“It allows us to use Callan more efficiently. Callan is as good as it gets,” he says. Previously, Capital Advisory executed Callan’s research findings by using SEI’s bundled solutions. Now it can pick and choose the managers it wants to more precisely implement what the research suggests.
Another reason that Capital Advisory needed a customized solution was that it had honed a core-and-explore approach to investing. The exploring portion of its strategy involves investing assets in 1940-Act mutual funds that act like hedge funds. The problem was that the strategy was original enough that it didn’t fit neatly into any reporting category.
Build your own UMA
“We were constantly telling clients: ignore this, this and this,” he says. “We found out we could do it a lot cheaper for our clients in the Adhesion world. Adhesion is more of a build-your-own [unified managed account]. The UMA is perfect because the portfolio stay in balance continuously.” Capital Advisory formerly used Parametric for its UMA. For more advisor with views on Adhesion, see: Little-known Adhesion’s big RIA wins less surprising when underlying pedigree is considered
Smith has always been one to press the envelope in making the most of partnerships. His firm joined Focus Financial partners in 2006 and it is part of an elite cadre of about 30 RIAs that make heavy use of the research provided by Callan.
As Smith’s RIA grew, he began seeking a system that would give clients better self-directed access to their account data, and a better ability to make queries, and would offer his firm more risk controls on investments and better tax management – all capabilities that clients increasingly expect from advisors.
Adhesion is an 11-year old company founded by the private equity arm of First Union, a big southeast regional bank, before it was folded into Wachovia in 2001. Since 2003, Wachovia [now Wells Fargo] has only continued to hold a very small stake, according to Stier. Sciens Capital Partners is the majority owner of the company and Stier and other executives own a portion of the firm.
Adhesion is winning the business of more RIAs because of its framework for allowing the firm to configure systems of investment management and reporting, according to several RIAs interviewed for this article and the one scheduled for tomorrow.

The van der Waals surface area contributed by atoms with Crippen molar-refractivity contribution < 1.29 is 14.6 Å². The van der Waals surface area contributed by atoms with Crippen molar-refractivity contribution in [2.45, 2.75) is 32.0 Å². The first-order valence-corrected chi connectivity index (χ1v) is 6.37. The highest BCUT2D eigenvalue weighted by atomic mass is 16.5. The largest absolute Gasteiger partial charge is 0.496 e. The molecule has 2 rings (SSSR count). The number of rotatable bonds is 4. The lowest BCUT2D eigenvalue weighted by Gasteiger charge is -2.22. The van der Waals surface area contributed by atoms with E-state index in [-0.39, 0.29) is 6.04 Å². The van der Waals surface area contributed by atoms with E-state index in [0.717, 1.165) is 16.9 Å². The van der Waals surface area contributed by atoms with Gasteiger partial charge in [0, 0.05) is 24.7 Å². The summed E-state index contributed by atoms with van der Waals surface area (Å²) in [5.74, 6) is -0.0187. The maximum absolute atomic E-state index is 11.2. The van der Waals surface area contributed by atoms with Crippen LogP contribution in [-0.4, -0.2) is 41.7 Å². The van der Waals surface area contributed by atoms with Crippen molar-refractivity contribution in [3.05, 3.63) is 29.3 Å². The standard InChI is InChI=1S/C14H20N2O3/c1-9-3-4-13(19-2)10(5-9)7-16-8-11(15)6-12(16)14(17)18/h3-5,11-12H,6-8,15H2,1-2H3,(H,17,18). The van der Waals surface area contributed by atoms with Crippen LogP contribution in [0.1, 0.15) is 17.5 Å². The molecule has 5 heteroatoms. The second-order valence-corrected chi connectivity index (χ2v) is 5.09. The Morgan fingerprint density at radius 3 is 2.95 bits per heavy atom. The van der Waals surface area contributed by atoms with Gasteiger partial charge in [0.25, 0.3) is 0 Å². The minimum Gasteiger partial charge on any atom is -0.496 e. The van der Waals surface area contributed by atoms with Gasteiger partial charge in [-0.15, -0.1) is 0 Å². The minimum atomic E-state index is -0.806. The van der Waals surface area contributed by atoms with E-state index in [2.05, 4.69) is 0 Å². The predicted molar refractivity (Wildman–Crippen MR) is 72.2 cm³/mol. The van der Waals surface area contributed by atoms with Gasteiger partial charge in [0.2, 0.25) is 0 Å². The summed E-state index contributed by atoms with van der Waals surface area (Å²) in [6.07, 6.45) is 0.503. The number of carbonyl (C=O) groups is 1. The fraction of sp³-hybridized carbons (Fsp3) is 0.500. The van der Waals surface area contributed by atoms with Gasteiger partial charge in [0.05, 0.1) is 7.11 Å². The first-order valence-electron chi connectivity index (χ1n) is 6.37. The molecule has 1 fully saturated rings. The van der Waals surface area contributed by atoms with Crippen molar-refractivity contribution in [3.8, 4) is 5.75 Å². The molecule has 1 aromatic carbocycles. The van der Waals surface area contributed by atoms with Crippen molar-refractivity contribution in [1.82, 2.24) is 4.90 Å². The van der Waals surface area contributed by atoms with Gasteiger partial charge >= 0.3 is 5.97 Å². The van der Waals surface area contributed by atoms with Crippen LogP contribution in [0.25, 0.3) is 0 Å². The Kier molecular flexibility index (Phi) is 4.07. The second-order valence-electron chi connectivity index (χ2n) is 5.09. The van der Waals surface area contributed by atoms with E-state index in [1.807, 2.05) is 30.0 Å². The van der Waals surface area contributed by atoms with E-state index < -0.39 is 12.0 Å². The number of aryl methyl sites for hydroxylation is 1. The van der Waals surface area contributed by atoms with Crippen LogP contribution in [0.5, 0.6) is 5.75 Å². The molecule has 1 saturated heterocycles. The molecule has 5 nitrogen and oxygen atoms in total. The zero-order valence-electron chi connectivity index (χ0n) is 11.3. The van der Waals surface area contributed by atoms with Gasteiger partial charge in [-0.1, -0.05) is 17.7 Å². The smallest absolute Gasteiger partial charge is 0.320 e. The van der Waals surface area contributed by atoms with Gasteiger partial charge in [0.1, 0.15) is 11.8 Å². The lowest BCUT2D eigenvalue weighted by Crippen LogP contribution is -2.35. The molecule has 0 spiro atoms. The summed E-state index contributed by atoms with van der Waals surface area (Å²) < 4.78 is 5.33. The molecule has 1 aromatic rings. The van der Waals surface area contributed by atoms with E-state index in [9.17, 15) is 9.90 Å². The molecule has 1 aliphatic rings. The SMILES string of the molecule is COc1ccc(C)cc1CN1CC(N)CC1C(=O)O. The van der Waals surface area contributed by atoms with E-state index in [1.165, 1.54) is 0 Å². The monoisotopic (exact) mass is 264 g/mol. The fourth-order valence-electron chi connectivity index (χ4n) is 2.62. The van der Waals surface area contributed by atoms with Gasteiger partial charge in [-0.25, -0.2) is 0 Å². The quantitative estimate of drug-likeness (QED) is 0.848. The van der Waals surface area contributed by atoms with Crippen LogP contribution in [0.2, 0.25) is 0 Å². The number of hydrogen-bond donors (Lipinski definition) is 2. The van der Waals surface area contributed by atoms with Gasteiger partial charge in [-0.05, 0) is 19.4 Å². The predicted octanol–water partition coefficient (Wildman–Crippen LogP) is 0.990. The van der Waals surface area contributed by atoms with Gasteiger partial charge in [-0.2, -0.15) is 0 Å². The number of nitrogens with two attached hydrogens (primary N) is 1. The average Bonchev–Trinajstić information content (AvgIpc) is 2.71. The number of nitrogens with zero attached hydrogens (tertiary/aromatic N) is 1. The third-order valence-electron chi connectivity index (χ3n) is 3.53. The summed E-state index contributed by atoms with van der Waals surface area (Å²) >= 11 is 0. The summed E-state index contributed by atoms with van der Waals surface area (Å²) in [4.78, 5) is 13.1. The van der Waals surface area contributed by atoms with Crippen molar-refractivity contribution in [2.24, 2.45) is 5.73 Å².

This combination is winning it referrals from larger companies like Schwab, TD Ameritrade and Focus Financial, Stier says.
Focus Financial factor
“Focus has become very comfortable with Adhesion as a strategic outsourcing partner, with successful relationships at several other member firms,” said Richard Gill, vice president at New York City-based Focus Financial Partners in a prepared statement. “Adhesion has achieved a strong market position in working with independent wealth management firms, and has distinguished their investment management services as highly tuned to the flexibility required by fiduciary advisors, in contrast to more traditional broker and TAMP based UMA platforms.”
For an advisor also using Adhesion for investment management and UMAs, Adhesion’s overlay portfolio management fee averages .15% to .18%, according to Stier, which administer $13 billion of assets. These fees include reporting services for clients accounts enrolled in UMAs.
Smith adds that because he is part of Focus Financial, he was able to get highly favorable pricing from Schwab for its custody services.
“Focus has impressive buying power. We could go to Schwab with a bunch of business and say: how low can you go?”
Schwab actually benefits indirectly from Adhesion’s win in portfolio management technology because PortfolioCenter is the underlying engine. “[Adhesion] work on a souped-up version of PortfolioCenter,” Smith says.